The Group of 20 economic summit will bring the leaders of the world’s 20 largest economies together in Rome at the end of this month. Presidents, prime ministers, finance leaders and experts will gather to explore and address global issues facing the people of the world through the lens of economics. The outlook is cloudy, though, as the pandemic continues to wreak havoc on public health and private business and as poverty rates continue to rise. Important conversations focused on the power of international commerce could impact the lives of many.
How does this connect to the faith community? Recently in Bologna, Italy, the annual G-20 Interfaith Forum assembled a host of religious leaders, government officials and experts from nonprofit organizations. Attendees shared an array of viable, sustainable solutions for the world economy that include anchors in faith. A participant myself, I believe that the economics of religious liberty may provide powerful solutions to poverty-stricken countries, global tragedies and human suffering.
Those of us involved in the realms of all faiths believe that God sees people, especially those suffering from natural or human-caused disasters, not as liabilities to be managed but as assets to be developed, filled with infinite individual worth and divine potential. When leaders at every level of business, government and religion see this too, the focus shifts from managing programs to delivering outcomes.
Rather than banishing religious organizations from the public square or overlooking their potential influence, elected officials should create space for faith-based groups to thrive and contribute. Religious groups regularly fill the gaps between government and people, where many individuals fall through the cracks of social safety nets.
When religion is given the freedom to flourish, believers everywhere perform simple, sometimes heroic acts of service. The answer to what ails economies and societies is not to be found in bigger government or bigger business but in "bigger" citizens and communities — especially communities in which all faiths can flourish and contribute.
Religion encourages human beings to reach out beyond themselves and serve, encourage, help and ennoble their fellow man. Governments can’t solve human ills; people solve human ills. One of the principal values of religion and religious beliefs is that both tend to result in more caring, more compassion and more desire to alleviate human suffering.
Faith organizations can inspire their people and offer these solutions only if their religious freedoms are protected. The ancient Jewish phrase “tikkun olam,” meaning to repair or to heal the world, is reflected in the efforts of so many faith traditions. Literacy courses, clean water wells, field hospitals following earthquakes, food during famines, rebuilt homes after natural disasters, assistance to refugees, addiction-recovery programs — the list is long, but so is the list the needs.
As people of faith go about doing good, as Jesus taught, we contribute to the growth and stability of diverse countries. A study in 2016 from the Religious Freedom and Business Foundation (RFBF) reported that “religion annually contributes nearly $1.2 trillion of socioeconomic value to the U.S. economy.” That socioeconomic value, according to the RFBF's founding president, Brian Grimm, “is equivalent to being the world’s 15th largest national economy. … It’s more than the annual revenues of the world’s top 10 tech companies, including Apple, Amazon and Google.”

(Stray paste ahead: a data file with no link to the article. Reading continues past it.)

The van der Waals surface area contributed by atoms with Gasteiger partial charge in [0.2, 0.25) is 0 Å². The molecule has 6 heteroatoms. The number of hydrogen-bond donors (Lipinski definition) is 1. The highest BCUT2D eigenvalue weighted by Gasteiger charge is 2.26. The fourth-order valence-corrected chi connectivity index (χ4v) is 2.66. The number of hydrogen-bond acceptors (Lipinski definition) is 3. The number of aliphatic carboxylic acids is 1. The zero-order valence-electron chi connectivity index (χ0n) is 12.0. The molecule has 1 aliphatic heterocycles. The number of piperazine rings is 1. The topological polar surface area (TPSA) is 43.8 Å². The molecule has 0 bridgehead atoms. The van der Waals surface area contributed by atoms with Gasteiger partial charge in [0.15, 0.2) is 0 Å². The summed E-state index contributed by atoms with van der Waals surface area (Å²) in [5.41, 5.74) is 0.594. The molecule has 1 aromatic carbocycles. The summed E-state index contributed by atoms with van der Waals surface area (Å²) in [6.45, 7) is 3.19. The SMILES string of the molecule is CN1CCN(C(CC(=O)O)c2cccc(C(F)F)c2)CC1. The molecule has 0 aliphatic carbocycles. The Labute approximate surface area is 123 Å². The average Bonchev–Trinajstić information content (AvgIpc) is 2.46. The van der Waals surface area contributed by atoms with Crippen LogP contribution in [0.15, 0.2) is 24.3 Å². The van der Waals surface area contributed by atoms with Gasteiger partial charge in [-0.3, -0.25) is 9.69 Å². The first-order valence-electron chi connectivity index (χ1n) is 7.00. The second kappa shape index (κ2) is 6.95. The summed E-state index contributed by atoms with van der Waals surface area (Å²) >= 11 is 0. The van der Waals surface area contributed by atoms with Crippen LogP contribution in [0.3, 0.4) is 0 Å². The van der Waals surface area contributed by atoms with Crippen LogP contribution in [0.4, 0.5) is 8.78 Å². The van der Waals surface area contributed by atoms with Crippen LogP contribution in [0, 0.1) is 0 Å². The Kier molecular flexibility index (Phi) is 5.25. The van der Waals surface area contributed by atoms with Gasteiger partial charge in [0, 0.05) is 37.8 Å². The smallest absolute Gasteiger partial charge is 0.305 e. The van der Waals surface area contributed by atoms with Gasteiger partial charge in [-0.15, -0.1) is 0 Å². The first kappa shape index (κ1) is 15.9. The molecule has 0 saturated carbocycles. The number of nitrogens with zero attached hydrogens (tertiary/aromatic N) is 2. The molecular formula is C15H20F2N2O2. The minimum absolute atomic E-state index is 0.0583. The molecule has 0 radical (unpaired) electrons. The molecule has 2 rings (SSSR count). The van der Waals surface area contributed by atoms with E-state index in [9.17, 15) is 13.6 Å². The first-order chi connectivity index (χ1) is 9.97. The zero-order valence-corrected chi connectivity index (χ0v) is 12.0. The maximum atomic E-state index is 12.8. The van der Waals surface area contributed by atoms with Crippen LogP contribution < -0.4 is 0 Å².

If that is the impact of faith in America, imagine what faith could do across the world.
That’s why protecting all faiths is critical.
Religious belief and practice are excellent predictors of service. Jewish, Hindu, Buddhist, Sikh and Christian organizations carry out essential relief efforts and social services to millions of people. They do this for anyone.
In 2021 alone, religious groups and other nonprofit organizations partnered with the Church of Jesus Christ of Latter-day Saints on projects in 160 countries. That includes significant contributions to COVAX, a global effort to provide vaccines worldwide. Latter-day Saints also committed to delivering more than 26 million meals to feed the hungry this year, and in 2020 carried out 294 projects for refugees in 50 countries, helping with shelter, health support and refugee resettlement.
Pope FrancisPope FrancisPope on Europe's migrant crisis: 'stop this shipwreck of civilization' Pope calls on young people to protect environment The Hill's Morning Report - Presented by ExxonMobil - Gosar censured as GOP drama heightens MORE, in his message to the G-20 Interfaith Forum, said: “Truly, the time for alliances of some against others has passed. Now is the time for alliances in the search for shared solutions to the problems of all.”
I agree. When we stand shoulder to shoulder, we can do more, lift more and serve more.
G-20 political leaders looking to boost international economies and opportunities for all the people of the world should include religious leaders and organizations for solutions to eradicate poverty, nurture upward mobility, heal human suffering and foster more vibrant, inclusive communities and countries.
Faith in a better economic outlook for the world begins by acknowledging and embracing the economics of faith in the world.
Ronald A. Rasband is an elder of the Church of Jesus Christ of Latter-day Saints and a member of its Quorum of the Twelve Apostles since 2015. He previously was a member of the church's Presidency of the Seventy, has served in numerous church roles in the United States and in Europe since the 1970s, and was president and chief operating officer of Huntsman Chemical Corp. from 1987 to 1996.